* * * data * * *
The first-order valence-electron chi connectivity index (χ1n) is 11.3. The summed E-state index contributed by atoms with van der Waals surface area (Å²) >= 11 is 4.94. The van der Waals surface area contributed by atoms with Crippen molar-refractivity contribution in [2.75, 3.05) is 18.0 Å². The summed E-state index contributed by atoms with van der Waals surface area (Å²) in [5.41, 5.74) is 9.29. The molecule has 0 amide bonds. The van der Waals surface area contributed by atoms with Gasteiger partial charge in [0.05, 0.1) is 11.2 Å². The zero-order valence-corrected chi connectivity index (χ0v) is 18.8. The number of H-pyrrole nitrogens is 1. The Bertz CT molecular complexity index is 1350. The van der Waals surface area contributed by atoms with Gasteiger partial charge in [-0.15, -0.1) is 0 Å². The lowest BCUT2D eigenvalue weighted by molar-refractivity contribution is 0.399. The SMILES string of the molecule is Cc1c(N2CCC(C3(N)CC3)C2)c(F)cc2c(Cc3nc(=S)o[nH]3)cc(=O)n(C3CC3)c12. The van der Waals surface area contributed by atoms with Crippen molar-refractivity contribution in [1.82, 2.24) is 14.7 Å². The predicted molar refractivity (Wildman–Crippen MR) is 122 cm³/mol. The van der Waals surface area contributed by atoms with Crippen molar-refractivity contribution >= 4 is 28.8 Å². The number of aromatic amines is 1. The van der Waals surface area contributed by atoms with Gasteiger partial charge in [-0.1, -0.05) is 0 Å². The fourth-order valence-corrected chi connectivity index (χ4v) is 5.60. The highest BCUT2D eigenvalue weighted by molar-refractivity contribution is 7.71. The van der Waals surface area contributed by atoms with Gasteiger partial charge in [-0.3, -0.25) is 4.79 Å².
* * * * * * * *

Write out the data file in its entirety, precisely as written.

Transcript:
The first-order valence-electron chi connectivity index (χ1n) is 11.3. The summed E-state index contributed by atoms with van der Waals surface area (Å²) >= 11 is 4.94. The van der Waals surface area contributed by atoms with Crippen molar-refractivity contribution in [2.75, 3.05) is 18.0 Å². The summed E-state index contributed by atoms with van der Waals surface area (Å²) in [5.41, 5.74) is 9.29. The molecule has 0 amide bonds. The van der Waals surface area contributed by atoms with Gasteiger partial charge in [0.05, 0.1) is 11.2 Å². The zero-order valence-corrected chi connectivity index (χ0v) is 18.8. The number of H-pyrrole nitrogens is 1. The Bertz CT molecular complexity index is 1350. The van der Waals surface area contributed by atoms with Gasteiger partial charge in [-0.15, -0.1) is 0 Å². The lowest BCUT2D eigenvalue weighted by molar-refractivity contribution is 0.399. The SMILES string of the molecule is Cc1c(N2CCC(C3(N)CC3)C2)c(F)cc2c(Cc3nc(=S)o[nH]3)cc(=O)n(C3CC3)c12. The van der Waals surface area contributed by atoms with Crippen molar-refractivity contribution in [1.82, 2.24) is 14.7 Å². The predicted molar refractivity (Wildman–Crippen MR) is 122 cm³/mol. The van der Waals surface area contributed by atoms with Crippen molar-refractivity contribution >= 4 is 28.8 Å². The number of aromatic amines is 1. The van der Waals surface area contributed by atoms with Gasteiger partial charge in [-0.1, -0.05) is 0 Å². The fourth-order valence-corrected chi connectivity index (χ4v) is 5.60. The highest BCUT2D eigenvalue weighted by molar-refractivity contribution is 7.71. The van der Waals surface area contributed by atoms with Gasteiger partial charge in [-0.3, -0.25) is 4.79 Å².